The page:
LANESBOROUGH, Mass. — The Selectmen are telling the town's solar consultants to continue discussion with Ameresco to develop a solar array off North Main Street.
Beacon Integrated Solutions has reviewed the responses to the request for proposal to develop such an array on town-owned land and recommended that Ameresco is chosen to use up to 13 acres of land for the photovoltaic array.
However, the Selectmen are giving the consultant approval to continue negotiating with the Ameresco regarding the amount of money the town will receive from the lease and personal property tax.
"There are a couple of tweaks to it we could make to increase the amount of money the town will get," Town Manager Paul Sieloff said.
The property is 19 acres abutting Prospect Street that the town purchased in 2007 for $225,000 with the intent to build a senior center. However, in the subsequent years, the federal funding eyed for Berkshire Housing to do so dried up and the town has been holding onto the property ever since. In 2013, the town's Energy Committee identified the spot as a prime location for an array because of its layout and proximity to power.
"The whole thing will be pretty much behind the assisted senior living," Selectman Robert Ericson, who heads the Energy Committee, said.
The plan now is to use about 13 of the 19 acres for the solar project. The rest could possibly be subdivided and sold off. It is the northern 13 acres eyed for the development with the land closest to Prospect Street being unused because of wetlands.
Selectman Henry "Hank" Sayers said he's heard concerns from Prospect Street residents about the visibility of the array, but Ericson says that won't be an issue.
"From the Prospect side it will be screened by the existing woods," Ericson said.
The proposal so far brings less to the town in revenue than previously hoped. According to Beth Greenblatt, managing director of Beacon Integrated Solutions, the proposal would bring in about $25,000 a year to town coffers. Previously, town officials hoped for between $40,000 and $60,000 per year.
But Greenblatt noted in a report to the Selectmen that "several issues remain that will have an impact on the ultimate financial offer."
Nonetheless, engaging in those negotiations brings the town a step closer to developing that land. Since 2013, the town weighed its options and the solar market fluctuated. Finally in September 2016, the town issued a request for proposals that was due on April 4.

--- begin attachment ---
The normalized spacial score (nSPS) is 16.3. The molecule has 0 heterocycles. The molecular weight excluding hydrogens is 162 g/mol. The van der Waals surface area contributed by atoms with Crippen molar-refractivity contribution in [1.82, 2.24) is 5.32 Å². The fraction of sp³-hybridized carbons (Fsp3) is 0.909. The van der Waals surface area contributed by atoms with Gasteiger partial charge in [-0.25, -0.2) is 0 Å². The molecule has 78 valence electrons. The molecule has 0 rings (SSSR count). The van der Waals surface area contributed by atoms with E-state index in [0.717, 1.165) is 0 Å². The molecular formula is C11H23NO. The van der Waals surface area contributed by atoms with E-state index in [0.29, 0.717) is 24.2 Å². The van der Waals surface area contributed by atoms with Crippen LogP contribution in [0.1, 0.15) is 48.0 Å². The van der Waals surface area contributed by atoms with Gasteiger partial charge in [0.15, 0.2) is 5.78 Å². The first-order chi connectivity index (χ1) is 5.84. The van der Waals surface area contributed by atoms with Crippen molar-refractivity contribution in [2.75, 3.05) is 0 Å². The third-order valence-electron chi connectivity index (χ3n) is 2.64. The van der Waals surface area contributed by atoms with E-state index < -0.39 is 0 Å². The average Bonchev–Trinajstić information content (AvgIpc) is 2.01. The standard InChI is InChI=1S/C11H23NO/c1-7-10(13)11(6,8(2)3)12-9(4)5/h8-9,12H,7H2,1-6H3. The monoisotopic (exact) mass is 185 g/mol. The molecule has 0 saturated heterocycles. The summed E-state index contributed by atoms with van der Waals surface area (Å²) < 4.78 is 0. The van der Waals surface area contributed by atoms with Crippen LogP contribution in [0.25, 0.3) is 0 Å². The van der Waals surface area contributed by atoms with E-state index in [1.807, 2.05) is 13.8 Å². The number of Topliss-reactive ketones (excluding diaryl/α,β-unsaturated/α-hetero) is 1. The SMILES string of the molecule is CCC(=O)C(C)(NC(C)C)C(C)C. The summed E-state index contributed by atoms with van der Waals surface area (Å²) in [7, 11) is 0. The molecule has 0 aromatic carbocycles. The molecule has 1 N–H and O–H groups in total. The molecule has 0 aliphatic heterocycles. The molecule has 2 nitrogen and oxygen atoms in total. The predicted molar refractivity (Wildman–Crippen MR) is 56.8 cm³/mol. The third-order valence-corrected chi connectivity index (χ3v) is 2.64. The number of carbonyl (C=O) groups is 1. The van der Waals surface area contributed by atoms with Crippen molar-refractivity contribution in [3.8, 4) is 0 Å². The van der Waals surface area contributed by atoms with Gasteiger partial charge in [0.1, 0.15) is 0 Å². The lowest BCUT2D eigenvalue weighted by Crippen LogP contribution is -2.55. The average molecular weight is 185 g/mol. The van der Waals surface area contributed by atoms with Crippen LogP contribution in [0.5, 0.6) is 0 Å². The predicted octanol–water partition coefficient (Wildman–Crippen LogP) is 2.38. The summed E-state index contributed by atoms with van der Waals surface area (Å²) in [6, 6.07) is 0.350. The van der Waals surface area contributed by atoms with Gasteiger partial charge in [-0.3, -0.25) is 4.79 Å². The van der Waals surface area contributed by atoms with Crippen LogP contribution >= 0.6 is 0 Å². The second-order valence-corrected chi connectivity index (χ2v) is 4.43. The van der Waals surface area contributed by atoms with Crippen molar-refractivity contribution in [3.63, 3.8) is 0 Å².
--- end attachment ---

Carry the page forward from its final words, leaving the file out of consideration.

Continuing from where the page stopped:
"Ameresco's proposal offers two financial options to construct roughly one megawatt of solar capacity. The first option includes a combined lease and personal property tax payment of $22,000 per year. The second option includes the combined sale of the energy benefits from the solar array plus the personal property tax payment totaling $25,000 per year," Greenblatt wrote.
Solar has become an active industry in the town recently. Eversource was just recently approved for a large 23-acre project north of the Prospect Street property. The Planning Board has crafted a new solar bylaw as well, which is currently in the approval process. Sieloff said if Ameresco's project is approved, the company would be required to comply with those bylaws.
In other business, the Selectmen approved a $100 per month fine on businesses that fail to renew their certificates after being notified three times. The board considered a $200 fine per month after the first notice but the Selectmen thought that was too steep of a price. Ultimately, they agreed to $100 per month after the third notice instead. Only incorporated businesses are exempt from operating without one and the certificates are good for four years.
In reviewing a list of business certificates, Chairman John Goerlach noticed a number of businesses operating out of areas which are not zoned for the type of business. He is asking that the town clerk do not issue certificates to businesses who are operating out of such locations.
The Selectmen also approved a questionnaire to be included in the tax bills for the Economic Development Committee. The committee had performed an analysis on strengths, weaknesses, opportunities, and threats (SWOT) on the town's economic development. Now it wants the townspeople to help direct its work moving forward.
"Now we are at the phase of decision making and we don't want to go at it alone," said Barbara Hassan.
The physical questionnaire will be coupled with an online one. The responses will help prioritize efforts as well as ask for input on if there are opportunities the group could have missed.
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